There’s a cleric who sells Faith spells, which is not useful at all since I only have a 6 Faith score (on this playthrough, at least*). Sadly nobody is selling Intelligence-based spells. There’s a fancy noble-looking guy looking for someone named Lanya, who’s “such a little tomboy.” There’s a scary silent guy leaning against a wall, and there’s a guy in a Magneto helm, who seems annoyed with me. He makes sure I know I’m “just a guest.”

There are creepy Twin Maiden Husks who, despite being motionless husks, somehow sell various interesting weapons, armor, and supplies for characters starting out. (Like a 100% damage reduction Heater shield! And a long bow! Of course I can’t quite afford either at this moment.)

The Twin Husks

There’s a mysterious Deathbed Companion who just wants to hold me, so that I can grant her my “lifely vigor.” She gives me a “Baldichin’s Blessing,” which, as I write this now some two weeks later, I still haven’t used, and offhand I don’t even know what it does [it’s some sort of buff]. But if I need another, she’ll give me one. She tells me a secret, but I don’t understand it, and I have no idea why she’s here or what her story is (yet?).

There are a lot of doors that don’t open, and I won’t find out why until I happen to visit Varré sometime later, back at the First Step Gracebonfire at the start of the game. Varré would explain that the “Two Fingers” in Roundtable Hold won’t grant me an audience until I bring them a “Great Rune,” which, naturally, can only be obtained from Goderick the Grafted, in Stormveil Castle. And I can’t get in there until I get through Margit the Fell Omen. Fantastic.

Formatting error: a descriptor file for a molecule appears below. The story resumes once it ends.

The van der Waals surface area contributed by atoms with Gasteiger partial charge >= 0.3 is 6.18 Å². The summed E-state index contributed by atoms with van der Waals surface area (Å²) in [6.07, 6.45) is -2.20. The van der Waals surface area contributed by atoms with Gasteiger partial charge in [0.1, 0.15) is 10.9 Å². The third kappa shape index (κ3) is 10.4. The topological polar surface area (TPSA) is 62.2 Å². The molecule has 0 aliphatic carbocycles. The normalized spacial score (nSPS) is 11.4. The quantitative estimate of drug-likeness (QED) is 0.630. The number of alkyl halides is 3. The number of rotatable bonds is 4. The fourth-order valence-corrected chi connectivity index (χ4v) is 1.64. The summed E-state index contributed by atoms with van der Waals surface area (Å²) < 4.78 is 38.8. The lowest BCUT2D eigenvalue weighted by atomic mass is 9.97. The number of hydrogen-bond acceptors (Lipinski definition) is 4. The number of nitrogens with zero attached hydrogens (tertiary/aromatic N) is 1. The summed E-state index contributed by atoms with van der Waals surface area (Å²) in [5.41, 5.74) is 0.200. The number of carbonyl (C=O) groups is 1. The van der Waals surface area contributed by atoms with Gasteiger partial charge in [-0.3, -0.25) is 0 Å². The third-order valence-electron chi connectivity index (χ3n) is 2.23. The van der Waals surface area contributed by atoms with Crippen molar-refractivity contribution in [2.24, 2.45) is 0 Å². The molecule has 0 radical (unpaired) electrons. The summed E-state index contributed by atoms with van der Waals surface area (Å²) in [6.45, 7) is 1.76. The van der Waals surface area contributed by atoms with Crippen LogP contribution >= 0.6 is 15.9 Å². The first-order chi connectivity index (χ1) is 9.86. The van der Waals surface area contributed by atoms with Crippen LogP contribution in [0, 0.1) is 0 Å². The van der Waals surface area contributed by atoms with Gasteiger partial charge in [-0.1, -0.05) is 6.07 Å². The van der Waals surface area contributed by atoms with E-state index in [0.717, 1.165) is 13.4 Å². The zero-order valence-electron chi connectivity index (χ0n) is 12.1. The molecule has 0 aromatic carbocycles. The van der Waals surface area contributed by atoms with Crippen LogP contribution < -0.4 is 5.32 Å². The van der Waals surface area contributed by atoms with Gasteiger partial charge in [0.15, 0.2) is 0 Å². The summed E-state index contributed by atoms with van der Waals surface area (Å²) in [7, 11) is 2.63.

New Player Tip: Always go back and talk to old NPCs periodically. I actually didn’t get Varré’s straightforward instructions for several days.

Limgrave Exploration

Returning from Roundtable Hold, with no other pressing matters to attend to, I resume my trip back down into the Fringefolk Hero’s Grave again, and this time I make it all the way to the bottom. There’s a boss down there: The Ulcerated Tree Spirit. It’s big and scary and my +1 Estoc doesn’t do enough damage to beat it, so I leave.

The Ulcerated Tree Spirit, which killed me on the first hit when I entered.

After that I don’t really know what to do, and it’s getting late on Friday night. I get on Torrent and ride around the Agheel Lake North area, looking for something interesting. I find a telescope, which is interesting, but seems only useful for taking screenshots. (Except I discovered my Steam screenshots weren’t working because I had disabled the Steam overlay for some reason.)

I find the first of what I call “rollee balls,” which drop Ashes of War weapon upgrades or other random goodies. (Elden Ring’s version of crystal lizards.)

I try some horseback fighting against another horse rider. The camera spins like crazy and it makes me dizzy. It kind of stinks too because you have to kill the rider and the horse (although you can let the horse survive, if you target the rider instead of the horse, but that’s harder).